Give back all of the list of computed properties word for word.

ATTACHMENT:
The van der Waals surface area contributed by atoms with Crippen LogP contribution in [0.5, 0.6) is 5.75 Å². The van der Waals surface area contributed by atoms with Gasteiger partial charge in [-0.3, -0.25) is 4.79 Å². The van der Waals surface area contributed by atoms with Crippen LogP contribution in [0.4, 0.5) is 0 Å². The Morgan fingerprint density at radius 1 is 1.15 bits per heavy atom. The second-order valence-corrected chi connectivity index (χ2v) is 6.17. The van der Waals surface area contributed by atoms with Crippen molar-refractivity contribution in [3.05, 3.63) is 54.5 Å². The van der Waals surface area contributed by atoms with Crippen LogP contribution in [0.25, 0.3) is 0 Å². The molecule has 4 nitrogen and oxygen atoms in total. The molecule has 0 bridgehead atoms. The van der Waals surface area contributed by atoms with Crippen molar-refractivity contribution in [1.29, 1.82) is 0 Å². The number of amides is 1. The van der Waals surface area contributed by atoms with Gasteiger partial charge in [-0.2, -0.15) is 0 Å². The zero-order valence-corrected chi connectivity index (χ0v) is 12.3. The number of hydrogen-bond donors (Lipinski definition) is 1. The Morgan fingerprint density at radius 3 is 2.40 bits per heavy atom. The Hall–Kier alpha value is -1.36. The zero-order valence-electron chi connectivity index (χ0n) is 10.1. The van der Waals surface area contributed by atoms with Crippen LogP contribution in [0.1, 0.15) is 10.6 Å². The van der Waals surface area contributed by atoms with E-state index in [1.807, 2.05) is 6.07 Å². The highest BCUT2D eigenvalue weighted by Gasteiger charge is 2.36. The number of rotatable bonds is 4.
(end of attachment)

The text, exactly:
The van der Waals surface area contributed by atoms with Crippen LogP contribution in [0.5, 0.6) is 5.75 Å². The van der Waals surface area contributed by atoms with Gasteiger partial charge in [-0.3, -0.25) is 4.79 Å². The van der Waals surface area contributed by atoms with Crippen LogP contribution in [0.4, 0.5) is 0 Å². The Morgan fingerprint density at radius 1 is 1.15 bits per heavy atom. The second-order valence-corrected chi connectivity index (χ2v) is 6.17. The van der Waals surface area contributed by atoms with Crippen molar-refractivity contribution in [3.05, 3.63) is 54.5 Å². The van der Waals surface area contributed by atoms with Crippen LogP contribution in [0.25, 0.3) is 0 Å². The molecule has 4 nitrogen and oxygen atoms in total. The molecule has 0 bridgehead atoms. The van der Waals surface area contributed by atoms with Crippen molar-refractivity contribution in [1.29, 1.82) is 0 Å². The number of amides is 1. The van der Waals surface area contributed by atoms with Gasteiger partial charge in [-0.2, -0.15) is 0 Å². The zero-order valence-corrected chi connectivity index (χ0v) is 12.3. The number of hydrogen-bond donors (Lipinski definition) is 1. The Morgan fingerprint density at radius 3 is 2.40 bits per heavy atom. The Hall–Kier alpha value is -1.36. The zero-order valence-electron chi connectivity index (χ0n) is 10.1. The van der Waals surface area contributed by atoms with Crippen LogP contribution in [0.1, 0.15) is 10.6 Å². The van der Waals surface area contributed by atoms with E-state index in [1.807, 2.05) is 6.07 Å². The highest BCUT2D eigenvalue weighted by Gasteiger charge is 2.36. The number of rotatable bonds is 4.